What I find most fascinating in all of the discussions about transparency is the lack of transparency by Facebook itself. Sure, it would be nice to see executives use the same privacy settings that they determine are the acceptable defaults. And it would be nice to know what they're saying when they're meeting. But that's not the kind of transparency I mean. I mean transparency in interface design.
A while back, I was talking with a teenage girl about her privacy settings and noticed that she had made lots of content available to friends-of-friends. I asked her if she made her content available to her mother. She responded with, "Of course not!" I had noticed that she had listed her aunt as a friend of hers, and so I surfed with her to her aunt's page and pointed out that her mother was a friend of her aunt, thus a friend-of-a-friend. She was horrified. It had never dawned on her that her mother might be included in that grouping.
Over and over again, I find that people's mental model of who can see what doesn't match up with reality. People think "everyone" includes everyone who searches for them on Facebook. They never imagine that "everyone" includes every third party sucking up data for goodness only knows what purpose. They think that if they lock down everything in the settings that they see, that they're completely locked down. They don't get that their friends' lists, interests, likes, primary photo, affiliations, and other content is publicly accessible.
If Facebook wanted radical transparency, they could communicate to users every single person and entity who can see their content. They could notify then when the content is accessed by a partner. They could show them who all is included in "friends-of-friends" (or at least a number of people). They hide behind lists because people's abstractions allow them to share more. When people think "friends-of-friends," they don't think about all of the types of people that their friends might link to; they think of the people that their friends would bring to a dinner party if they were to host it. When they think of everyone, they think of individual people who might have an interest in them, not third party services who want to monetize or redistribute their data. Users have no sense of how their data is being used, and Facebook is not radically transparent about what that data is used for. Quite the opposite. Convolution works. It keeps the press out.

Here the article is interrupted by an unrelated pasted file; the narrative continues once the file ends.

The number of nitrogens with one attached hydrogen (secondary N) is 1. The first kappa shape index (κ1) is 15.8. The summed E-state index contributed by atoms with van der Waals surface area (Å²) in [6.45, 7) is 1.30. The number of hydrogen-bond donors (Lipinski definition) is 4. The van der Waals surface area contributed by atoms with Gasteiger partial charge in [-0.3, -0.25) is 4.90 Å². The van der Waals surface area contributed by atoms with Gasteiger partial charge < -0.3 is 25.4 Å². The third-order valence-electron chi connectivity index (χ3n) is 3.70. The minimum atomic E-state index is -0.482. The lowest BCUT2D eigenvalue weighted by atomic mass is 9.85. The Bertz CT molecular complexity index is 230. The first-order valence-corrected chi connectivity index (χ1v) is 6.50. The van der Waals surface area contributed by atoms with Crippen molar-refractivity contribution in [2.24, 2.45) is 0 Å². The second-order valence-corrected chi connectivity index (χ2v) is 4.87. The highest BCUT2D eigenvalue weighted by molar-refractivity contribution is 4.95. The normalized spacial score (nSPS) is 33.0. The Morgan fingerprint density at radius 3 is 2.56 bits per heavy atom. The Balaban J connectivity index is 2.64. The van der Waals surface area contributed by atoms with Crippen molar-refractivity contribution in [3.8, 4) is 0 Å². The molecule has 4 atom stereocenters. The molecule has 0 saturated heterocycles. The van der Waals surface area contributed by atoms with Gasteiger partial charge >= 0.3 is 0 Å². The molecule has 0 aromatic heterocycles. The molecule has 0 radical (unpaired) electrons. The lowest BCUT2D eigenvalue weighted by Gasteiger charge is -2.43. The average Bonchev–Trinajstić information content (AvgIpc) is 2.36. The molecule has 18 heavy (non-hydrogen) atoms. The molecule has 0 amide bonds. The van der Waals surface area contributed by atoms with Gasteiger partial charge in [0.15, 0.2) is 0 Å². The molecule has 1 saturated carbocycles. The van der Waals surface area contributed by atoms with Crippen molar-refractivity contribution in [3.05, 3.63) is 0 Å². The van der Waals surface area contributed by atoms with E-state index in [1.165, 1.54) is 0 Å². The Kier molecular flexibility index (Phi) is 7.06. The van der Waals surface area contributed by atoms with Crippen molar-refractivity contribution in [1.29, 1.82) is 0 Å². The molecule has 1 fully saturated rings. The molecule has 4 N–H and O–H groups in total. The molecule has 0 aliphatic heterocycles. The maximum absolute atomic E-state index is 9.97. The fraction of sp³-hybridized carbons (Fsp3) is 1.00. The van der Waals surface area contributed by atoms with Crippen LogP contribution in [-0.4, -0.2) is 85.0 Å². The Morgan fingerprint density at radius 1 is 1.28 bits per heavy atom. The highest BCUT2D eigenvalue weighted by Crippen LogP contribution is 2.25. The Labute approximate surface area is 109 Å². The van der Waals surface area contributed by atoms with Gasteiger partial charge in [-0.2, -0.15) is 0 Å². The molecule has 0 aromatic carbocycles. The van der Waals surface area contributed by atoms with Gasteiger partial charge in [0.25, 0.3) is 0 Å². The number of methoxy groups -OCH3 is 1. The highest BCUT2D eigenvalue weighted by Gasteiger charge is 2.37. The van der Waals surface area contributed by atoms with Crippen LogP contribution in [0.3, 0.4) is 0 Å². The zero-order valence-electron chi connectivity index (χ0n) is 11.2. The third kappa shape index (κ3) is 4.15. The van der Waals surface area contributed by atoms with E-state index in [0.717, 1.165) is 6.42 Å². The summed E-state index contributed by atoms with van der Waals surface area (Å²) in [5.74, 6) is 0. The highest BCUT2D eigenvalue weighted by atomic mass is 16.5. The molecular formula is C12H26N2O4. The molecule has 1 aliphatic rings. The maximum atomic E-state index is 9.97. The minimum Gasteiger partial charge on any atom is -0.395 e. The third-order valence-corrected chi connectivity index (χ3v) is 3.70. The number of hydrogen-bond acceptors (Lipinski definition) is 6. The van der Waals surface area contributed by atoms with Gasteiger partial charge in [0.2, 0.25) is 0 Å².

The battle that is underway is not a battle over the future of privacy and publicity. It's a battle over choice and informed consent. It's unfolding because people are being duped, tricked, coerced, and confused into doing things where they don't understand the consequences. Facebook keeps saying that it gives users choices, but that is completely unfair. It gives users the illusion of choice and hides the details away from them "for their own good."
I have no problem with Scoble being as public as he'd like to be. And I do think it's unfortunate that Facebook never gave him that choice. I'm not that public, but I'm darn close. And I use Twitter and a whole host of other services to be quite visible. The key to addressing this problem is not to say "public or private?" but to ask how we can make certain people are 1) informed; 2) have the right to choose; and 3) are consenting without being deceived. I'd be a whole lot less pissed off if people had to opt-in in December. Or if they could've retained the right to keep their friends' lists, affiliations, interests, likes, and other content as private as they had when they first opted into Facebook. Slowly disintegrating the social context without choice isn't consent; it's trickery.
What pisses me off the most are the numbers of people who feel trapped. Not because they don't have another choice. (Technically, they do.) But because they feel like they don't. They have invested time, energy and resources into building Facebook what it is. They don't trust the service, are concerned about it, and are just hoping the problems will go away. It pains me how many people are living like ostriches. If we don't look, it doesn't exist, right?? This isn't good for society. Forcing people into being exposed isn't good for society. Outing people isn't good for society, turning people into mini-celebrities isn't good for society. It isn't good for individuals, either. The psychological harm can be great. Just think of how many "heroes" have killed themselves following the high levels of publicity they received.
Zuckerberg and gang may think that they know what's best for society, for individuals, but I violently disagree. I think that they know what's best for the privileged class. And I'm terrified of the consequences that these moves are having for those who don't live in a lap of luxury. I say this as someone who is privileged, someone who has profited at every turn by being visible. But also as someone who has seen the costs and pushed through the consequences with a lot of help and support. Being publicly visible isn't always easy, it's not always fun. And I don't think that anyone should go through what I've gone through without making a choice to do it. So I'm angry. Very angry. Angry that some people aren't being given that choice, angry that they don't know what's going on, angry that it's become OK in my industry to expose people. I think that it's high time that we take into consideration those whose lives aren't nearly as privileged as ours, those who aren't choosing to take the risks that we take, those who can't afford to. This isn't about liberals vs. libertarians; it's about monkeys vs. robots.
if you're not angry / you're just stupid / or you don't care
how else can you react / when you know / something's so unfair
the men of the hour / can kill half the world in war
make them slaves to a super power / and let them die poor
- Ani Difranco, Out of Range
(Originally posted at Apophenia)